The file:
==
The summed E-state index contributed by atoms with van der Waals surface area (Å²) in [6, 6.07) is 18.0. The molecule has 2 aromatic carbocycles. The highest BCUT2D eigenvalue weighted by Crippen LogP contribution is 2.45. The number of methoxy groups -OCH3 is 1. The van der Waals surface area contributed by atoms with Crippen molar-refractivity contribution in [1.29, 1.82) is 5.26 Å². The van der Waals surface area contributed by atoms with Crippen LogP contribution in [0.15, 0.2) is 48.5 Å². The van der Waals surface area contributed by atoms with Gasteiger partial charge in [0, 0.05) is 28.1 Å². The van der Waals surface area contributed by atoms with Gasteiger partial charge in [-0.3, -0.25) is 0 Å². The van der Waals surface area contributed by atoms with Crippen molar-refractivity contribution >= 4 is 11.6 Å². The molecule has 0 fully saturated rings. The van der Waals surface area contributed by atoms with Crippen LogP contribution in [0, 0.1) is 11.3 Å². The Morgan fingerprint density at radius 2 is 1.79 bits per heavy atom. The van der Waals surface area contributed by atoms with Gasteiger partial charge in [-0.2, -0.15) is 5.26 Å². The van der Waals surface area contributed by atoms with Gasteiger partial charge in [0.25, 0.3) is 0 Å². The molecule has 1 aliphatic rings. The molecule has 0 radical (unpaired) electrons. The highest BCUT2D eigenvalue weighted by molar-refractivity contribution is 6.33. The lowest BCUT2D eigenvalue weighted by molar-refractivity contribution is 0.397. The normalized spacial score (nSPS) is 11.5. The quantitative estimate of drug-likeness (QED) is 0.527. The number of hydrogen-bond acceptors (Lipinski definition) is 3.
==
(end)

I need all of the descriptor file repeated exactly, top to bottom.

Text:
The summed E-state index contributed by atoms with van der Waals surface area (Å²) in [6, 6.07) is 18.0. The molecule has 2 aromatic carbocycles. The highest BCUT2D eigenvalue weighted by Crippen LogP contribution is 2.45. The number of methoxy groups -OCH3 is 1. The van der Waals surface area contributed by atoms with Crippen molar-refractivity contribution in [1.29, 1.82) is 5.26 Å². The van der Waals surface area contributed by atoms with Crippen LogP contribution in [0.15, 0.2) is 48.5 Å². The van der Waals surface area contributed by atoms with Gasteiger partial charge in [0, 0.05) is 28.1 Å². The van der Waals surface area contributed by atoms with Gasteiger partial charge in [-0.3, -0.25) is 0 Å². The van der Waals surface area contributed by atoms with Crippen molar-refractivity contribution >= 4 is 11.6 Å². The molecule has 0 fully saturated rings. The van der Waals surface area contributed by atoms with Crippen LogP contribution in [0, 0.1) is 11.3 Å². The Morgan fingerprint density at radius 2 is 1.79 bits per heavy atom. The van der Waals surface area contributed by atoms with Gasteiger partial charge in [-0.2, -0.15) is 5.26 Å². The van der Waals surface area contributed by atoms with Gasteiger partial charge in [0.25, 0.3) is 0 Å². The molecule has 1 aliphatic rings. The molecule has 0 radical (unpaired) electrons. The highest BCUT2D eigenvalue weighted by molar-refractivity contribution is 6.33. The lowest BCUT2D eigenvalue weighted by molar-refractivity contribution is 0.397. The normalized spacial score (nSPS) is 11.5. The quantitative estimate of drug-likeness (QED) is 0.527. The number of hydrogen-bond acceptors (Lipinski definition) is 3.